They haven’t addressed the quarterback position, but they will probably take care of that in this upcoming draft where they could have two top ten picks.

However, the offensive and defensive lines are strong, the linebackers are solid, and they seem to have a good group of tight ends.

This put them light years away from a couple of years ago when they simply weren’t good enough up front.

We have confidence that Brown and his cohorts in the front office will address the positions of weakness prior to next regular season.

Six players picked last season (2016) are currently starting:   WR Corey Coleman, WR Ricardo Louis, T Shon Coleman, DE Emmanuel Ogbah, LB Joe Schobert, and S Derrick Kindred.

Only Louis can be considered questionable of that group.

Four rookies are starting:  QB DeShone Kizer, DT Trevon Coley,  DE Myles Garrett, and S Jabrill Peppers.

Garrett looks like he is as advertised, a very good pass rusher and a guy who can make All Pro teams.

And don’t forget CB/S Briean Boddy-Calhoun, TE Randall Telfair, TE Seth DeValve, and DE Carl Nassib who have shown flashes.

Have all the front office’s personnel moves worked?  No, but name a team that is right 100% of the time in this area.

Our belief is that coach Hue Jackson is the bigger issue.

He started Kizer, a rookie and a second round pick from the opening game, but didn’t put in an offense that would’ve taken pressure off the kid, having him throwing downfield instead of running the ball and using a short passing game to help him out.

He also doesn’t seem to run the ball, Cleveland ranks 23rd in the NFL in rushing attempts, but is 12th in the league in yards per attempt.  Something just doesn’t add up.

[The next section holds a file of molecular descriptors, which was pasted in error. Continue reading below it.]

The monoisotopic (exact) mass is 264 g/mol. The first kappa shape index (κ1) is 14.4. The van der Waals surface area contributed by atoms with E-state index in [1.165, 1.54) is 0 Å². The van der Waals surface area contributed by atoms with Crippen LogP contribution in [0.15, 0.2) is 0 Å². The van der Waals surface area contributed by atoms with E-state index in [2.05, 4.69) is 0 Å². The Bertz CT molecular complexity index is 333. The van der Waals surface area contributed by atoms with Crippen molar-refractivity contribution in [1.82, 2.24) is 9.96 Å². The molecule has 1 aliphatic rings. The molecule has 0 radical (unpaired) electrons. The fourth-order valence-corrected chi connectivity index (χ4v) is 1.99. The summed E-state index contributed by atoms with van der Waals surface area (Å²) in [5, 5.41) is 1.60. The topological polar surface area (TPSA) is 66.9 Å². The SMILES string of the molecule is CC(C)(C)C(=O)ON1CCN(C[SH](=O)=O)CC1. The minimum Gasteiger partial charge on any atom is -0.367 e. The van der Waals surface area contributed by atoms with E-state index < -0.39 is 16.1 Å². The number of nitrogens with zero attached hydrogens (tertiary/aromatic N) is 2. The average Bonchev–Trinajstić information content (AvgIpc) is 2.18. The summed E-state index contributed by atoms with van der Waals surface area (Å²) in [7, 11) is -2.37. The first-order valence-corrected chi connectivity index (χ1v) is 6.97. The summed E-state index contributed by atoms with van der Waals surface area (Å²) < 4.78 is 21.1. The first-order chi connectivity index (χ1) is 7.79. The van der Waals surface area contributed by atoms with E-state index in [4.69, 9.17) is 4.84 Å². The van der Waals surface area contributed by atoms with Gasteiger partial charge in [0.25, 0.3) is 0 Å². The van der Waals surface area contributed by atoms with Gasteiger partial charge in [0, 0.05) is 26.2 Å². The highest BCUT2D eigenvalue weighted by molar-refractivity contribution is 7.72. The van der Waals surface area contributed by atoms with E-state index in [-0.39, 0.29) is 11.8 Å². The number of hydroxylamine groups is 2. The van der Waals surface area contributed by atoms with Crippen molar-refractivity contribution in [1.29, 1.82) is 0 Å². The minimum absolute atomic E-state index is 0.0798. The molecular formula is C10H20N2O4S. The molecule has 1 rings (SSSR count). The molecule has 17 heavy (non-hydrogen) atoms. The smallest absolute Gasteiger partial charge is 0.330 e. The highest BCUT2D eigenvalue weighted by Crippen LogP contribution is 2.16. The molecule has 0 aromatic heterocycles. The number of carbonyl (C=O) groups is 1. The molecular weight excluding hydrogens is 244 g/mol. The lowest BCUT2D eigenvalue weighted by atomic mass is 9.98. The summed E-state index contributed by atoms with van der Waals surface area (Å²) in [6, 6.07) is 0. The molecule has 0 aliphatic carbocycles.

Meanwhile, Jackson’s squad is next to last in yards per pass attempt but they throw the ball the 4th most times in the league.

These statistics seem to indicate a coach who is either trying to lose football games or simply doesn’t have a clue as to how to use his personnel correctly.

Football people say tight ends are a quarterback’s best friends, but Kizer doesn’t seem to have been taught to use them.  Rookie TE David Njoku has scored three touchdowns this year, but has caught just 20 passes, and plays less than 50% of the snaps.

Duke Johnson, another threat on offense, has caught 46 passes, the same number of rushing attempts he has on the season.  This means he doesn’t even get 10 touches from scrimmage per game.

Add that to clock management mistakes, accepting penalties when he shouldn’t, and a general lack of discipline, and the fingers should point to Jackson, first and foremost.

Can Jackson change?  He could, but we are skeptical because of the past.

The question we like to ask is this:  Would another coach have one, two, or even three wins at this point in the schedule.

If you answer truthfully, then you know where the issue is.



Game Plan, Horrible QB Play Are Today’s Culprits For Browns.

Sometimes what the Cleveland Browns do can’t be described in words.

The Jacksonville Jaguars pretty much did nothing on offense the entire day, yet somehow managed to put 19 points on the board in a 19-7 win over the Browns at First Energy Stadium.